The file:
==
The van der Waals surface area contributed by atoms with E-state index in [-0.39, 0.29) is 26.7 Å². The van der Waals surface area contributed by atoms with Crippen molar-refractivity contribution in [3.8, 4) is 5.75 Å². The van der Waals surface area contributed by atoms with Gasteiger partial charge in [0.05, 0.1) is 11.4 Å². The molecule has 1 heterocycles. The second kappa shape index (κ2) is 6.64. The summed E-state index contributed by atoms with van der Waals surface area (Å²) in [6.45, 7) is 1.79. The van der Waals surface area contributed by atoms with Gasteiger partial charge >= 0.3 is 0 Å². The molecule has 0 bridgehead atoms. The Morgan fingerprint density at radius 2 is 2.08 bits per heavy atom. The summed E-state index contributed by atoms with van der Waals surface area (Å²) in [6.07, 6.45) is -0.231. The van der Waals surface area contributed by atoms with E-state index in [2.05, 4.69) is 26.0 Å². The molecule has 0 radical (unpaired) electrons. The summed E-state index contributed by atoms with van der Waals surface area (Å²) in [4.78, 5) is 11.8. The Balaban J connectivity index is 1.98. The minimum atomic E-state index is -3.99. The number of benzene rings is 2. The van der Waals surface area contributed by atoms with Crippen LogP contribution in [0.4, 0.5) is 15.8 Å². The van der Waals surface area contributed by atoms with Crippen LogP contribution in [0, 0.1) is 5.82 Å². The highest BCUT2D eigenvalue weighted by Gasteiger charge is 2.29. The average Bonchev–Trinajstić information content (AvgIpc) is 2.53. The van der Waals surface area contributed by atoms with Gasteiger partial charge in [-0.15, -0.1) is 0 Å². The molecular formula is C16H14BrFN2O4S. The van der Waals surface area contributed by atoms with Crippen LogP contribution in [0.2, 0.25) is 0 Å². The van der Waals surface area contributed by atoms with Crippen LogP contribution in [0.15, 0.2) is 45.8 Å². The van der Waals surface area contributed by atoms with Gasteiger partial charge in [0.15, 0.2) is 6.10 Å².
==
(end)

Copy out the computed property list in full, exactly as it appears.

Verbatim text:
The van der Waals surface area contributed by atoms with E-state index in [-0.39, 0.29) is 26.7 Å². The van der Waals surface area contributed by atoms with Crippen molar-refractivity contribution in [3.8, 4) is 5.75 Å². The van der Waals surface area contributed by atoms with Gasteiger partial charge in [0.05, 0.1) is 11.4 Å². The molecule has 1 heterocycles. The second kappa shape index (κ2) is 6.64. The summed E-state index contributed by atoms with van der Waals surface area (Å²) in [6.45, 7) is 1.79. The van der Waals surface area contributed by atoms with Gasteiger partial charge >= 0.3 is 0 Å². The molecule has 0 bridgehead atoms. The Morgan fingerprint density at radius 2 is 2.08 bits per heavy atom. The summed E-state index contributed by atoms with van der Waals surface area (Å²) in [6.07, 6.45) is -0.231. The van der Waals surface area contributed by atoms with E-state index in [2.05, 4.69) is 26.0 Å². The molecule has 0 radical (unpaired) electrons. The summed E-state index contributed by atoms with van der Waals surface area (Å²) in [4.78, 5) is 11.8. The Balaban J connectivity index is 1.98. The minimum atomic E-state index is -3.99. The number of benzene rings is 2. The van der Waals surface area contributed by atoms with Crippen LogP contribution in [0.4, 0.5) is 15.8 Å². The van der Waals surface area contributed by atoms with Crippen LogP contribution in [0, 0.1) is 5.82 Å². The highest BCUT2D eigenvalue weighted by Gasteiger charge is 2.29. The average Bonchev–Trinajstić information content (AvgIpc) is 2.53. The van der Waals surface area contributed by atoms with Gasteiger partial charge in [-0.15, -0.1) is 0 Å². The molecular formula is C16H14BrFN2O4S. The van der Waals surface area contributed by atoms with Crippen LogP contribution in [0.2, 0.25) is 0 Å². The van der Waals surface area contributed by atoms with Crippen LogP contribution in [0.15, 0.2) is 45.8 Å². The van der Waals surface area contributed by atoms with Gasteiger partial charge in [0.15, 0.2) is 6.10 Å².